If you have been losing your battle against keratoconus, a progressive bulging of the cornea that causes rapidly worsening vision, then you should know about a state-of-the-art surgical option that might provide lasting relief. Tiny inserts called Intacs can effectively reshape the cornea, reducing the bulge that interferes with normal refraction of incoming light.

Why Might You Need Intacs?

People with keratoconus, a weakening or thinning or the cornea that allows this tissue to bulge outward, often find that they have to keep changing their lens prescription to keep up with the progress of the disorder. For these patients, a brief surgical procedure to install Intacs may make good long-term sense. Intacs are thin, crescent shaped inserts made of a clear biocompatible material. Once they have been implanted, they work by exerting just enough pressure against the sides of the cornea to flatten out the exaggerated curvature caused by keratoconus. The thicker the implanted ring, the more flattening will occur. Your eye care provider may use one or two rings to achieve the best possible curvature adjustment.

About the Surgery

The surgery itself takes only a few minutes as an outpatient procedure. The doctor makes a tiny cut along the surface of the cornea, in many cases using a precision laser device, so that the layers of tissues within the cornea may be separated. A centering guide placed on the eye allows the surgeon to line up the Intacs as precisely as possible along the peripheral zone of the cornea (outside your normal visual field). Once the Intacs have been implanted into the incision, the incision is sutured closed. You may be advised to give the eye a rest for a couple of days following surgery, but many patients enjoy sharper, clearer vision the very next day.

Intacs have several features that make them a safe, convenient choice for patients with keratoconus. The fact that they are made of the same biocompatible material as the lenses used for cataract surgery means that they are unlikely to cause irritation or other problems. If you are unhappy with the degree of vision correction provided by Intacs, you can opt to reverse the process and have the Intacs removed — after which your cornea will eventually return to its previous curvature. Ask your eye care provider whether Intacs could prove helpful in taming your keratoconus symptoms.


Vitreoretinal surgery refers to a group of surgeries which take place inside the eye’s interior where the vitreous (gel-like material) and retina (photosensitive membrane) are located. Vitreoretinal procedures are either performed with traditional surgical tools or lasers, and address a range of ophthalmic issues including diabetic retinopathy, macular degenerationdetached retinamacular hole, CMV retinitis, epiretinal membrane, and diabetic vitreous hemorrhage.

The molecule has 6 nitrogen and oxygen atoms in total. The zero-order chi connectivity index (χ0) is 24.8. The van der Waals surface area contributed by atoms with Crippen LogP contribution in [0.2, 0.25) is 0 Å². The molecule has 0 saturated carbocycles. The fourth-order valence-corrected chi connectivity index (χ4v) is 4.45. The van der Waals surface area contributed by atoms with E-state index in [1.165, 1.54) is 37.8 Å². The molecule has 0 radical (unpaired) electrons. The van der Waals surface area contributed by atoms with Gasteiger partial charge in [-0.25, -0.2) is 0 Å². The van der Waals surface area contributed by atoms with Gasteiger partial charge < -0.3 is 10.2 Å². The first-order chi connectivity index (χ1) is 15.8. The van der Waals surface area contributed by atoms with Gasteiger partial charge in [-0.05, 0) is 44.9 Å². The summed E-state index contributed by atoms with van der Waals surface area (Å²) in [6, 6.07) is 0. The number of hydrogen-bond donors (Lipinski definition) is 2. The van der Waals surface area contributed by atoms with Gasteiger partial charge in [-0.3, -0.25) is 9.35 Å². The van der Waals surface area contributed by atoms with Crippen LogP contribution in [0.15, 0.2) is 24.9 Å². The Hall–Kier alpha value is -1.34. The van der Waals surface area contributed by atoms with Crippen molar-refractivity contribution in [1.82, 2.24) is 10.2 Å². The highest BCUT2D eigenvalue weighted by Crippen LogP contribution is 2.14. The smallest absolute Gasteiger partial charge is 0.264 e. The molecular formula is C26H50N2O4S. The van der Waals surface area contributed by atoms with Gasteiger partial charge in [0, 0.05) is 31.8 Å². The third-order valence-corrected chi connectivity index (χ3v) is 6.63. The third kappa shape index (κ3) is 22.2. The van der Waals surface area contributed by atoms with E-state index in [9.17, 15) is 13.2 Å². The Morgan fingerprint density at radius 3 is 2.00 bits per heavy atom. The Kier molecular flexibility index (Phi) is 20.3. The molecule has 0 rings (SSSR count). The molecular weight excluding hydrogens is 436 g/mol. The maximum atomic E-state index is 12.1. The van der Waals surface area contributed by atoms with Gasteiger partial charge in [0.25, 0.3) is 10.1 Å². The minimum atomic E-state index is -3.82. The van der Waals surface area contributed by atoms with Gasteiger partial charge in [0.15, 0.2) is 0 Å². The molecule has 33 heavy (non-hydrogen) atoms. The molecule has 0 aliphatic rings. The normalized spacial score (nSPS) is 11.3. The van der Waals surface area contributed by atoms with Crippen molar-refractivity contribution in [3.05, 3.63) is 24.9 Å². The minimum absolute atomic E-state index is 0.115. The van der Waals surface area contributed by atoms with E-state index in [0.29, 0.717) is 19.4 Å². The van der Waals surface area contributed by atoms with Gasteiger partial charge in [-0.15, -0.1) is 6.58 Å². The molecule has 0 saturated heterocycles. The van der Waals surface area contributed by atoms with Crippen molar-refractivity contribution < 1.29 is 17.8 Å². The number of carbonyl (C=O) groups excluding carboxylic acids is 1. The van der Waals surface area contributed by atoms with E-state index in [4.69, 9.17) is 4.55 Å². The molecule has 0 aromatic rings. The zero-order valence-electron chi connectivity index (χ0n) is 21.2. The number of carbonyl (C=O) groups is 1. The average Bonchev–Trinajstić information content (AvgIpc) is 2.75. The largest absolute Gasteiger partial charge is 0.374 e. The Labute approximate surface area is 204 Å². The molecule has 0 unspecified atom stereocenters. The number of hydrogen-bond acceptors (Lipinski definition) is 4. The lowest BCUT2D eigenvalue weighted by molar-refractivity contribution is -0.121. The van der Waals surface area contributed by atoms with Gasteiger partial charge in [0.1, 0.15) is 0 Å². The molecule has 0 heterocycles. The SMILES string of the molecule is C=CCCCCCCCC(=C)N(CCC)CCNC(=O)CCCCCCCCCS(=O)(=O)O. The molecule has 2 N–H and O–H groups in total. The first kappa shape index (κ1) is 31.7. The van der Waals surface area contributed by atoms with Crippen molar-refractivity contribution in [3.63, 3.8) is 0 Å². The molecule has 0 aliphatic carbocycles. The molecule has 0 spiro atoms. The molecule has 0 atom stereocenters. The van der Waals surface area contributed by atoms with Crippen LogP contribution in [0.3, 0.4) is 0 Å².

What is Vitrectomy?

A specific type of vitreoretinal eye surgery, a vitrectomy procedure removes the vitreous, a gel-like substance located in the middle of the eye. A vitrectomy is usually performed under general anesthesia, but depending on the patient’s health, is sometimes performed with local anesthesia.

During a vitrectomy, an eye surgeon inserts small instruments into the eye. The surgeon cuts the fibers which attach the vitreous gel to the retina, and suctions out the vitreous. The surgeon then repairs any holes or tears in the retina or macula (center of the retina), flattens any areas where the retina is detached, and removes any vitreous fibers or scar tissue still attached to the retina. At this point, the eye care provider fills the vitreous cavity with either a gas, saline solution, or a silicone oil to restore normal eye pressure.

Why Vitrectomy?

The vitrectomy procedure was developed to address several eye-related problems such as retinal detachment, macular hole, epiretinal membrane, proliferative vitreoretinopathy, endophthalmitis, and intraocular foreign body removal. Commonly, vitrectomy is used to treat diabetic vitreous hemorrhage, a condition in which the retina bleeds into the vitreous.

Vitrectomy has been shown to vastly improve the visual acuity of patients suffering from vision loss, distortion, or disruption due to vitreous hemorrhage. The procedure also reduces the risk of severe bleeding in patients who have begun to experience vitreous hemorrhage and for patients with abnormal blood vessels in the iris.

When is Vitrectomy Needed?

A vitrectomy is a complicated surgical procedure with the potential for complications like elevated intraocular pressure, retinal detachment, continued bleeding into the vitreous, corneal edema (fluid buildup in the cornea), or internal eye infection. As a result, this type of eye surgery is only used as a last resort in extreme cases of vitreous hemorrhage which do not clear up without treatment.

Every patient and every eye is different, and therefore responds differently to treatment. For this reason, diagnosis from an eye care professional specializing in retinal conditions and procedures is necessary before undergoing a vitrectomy.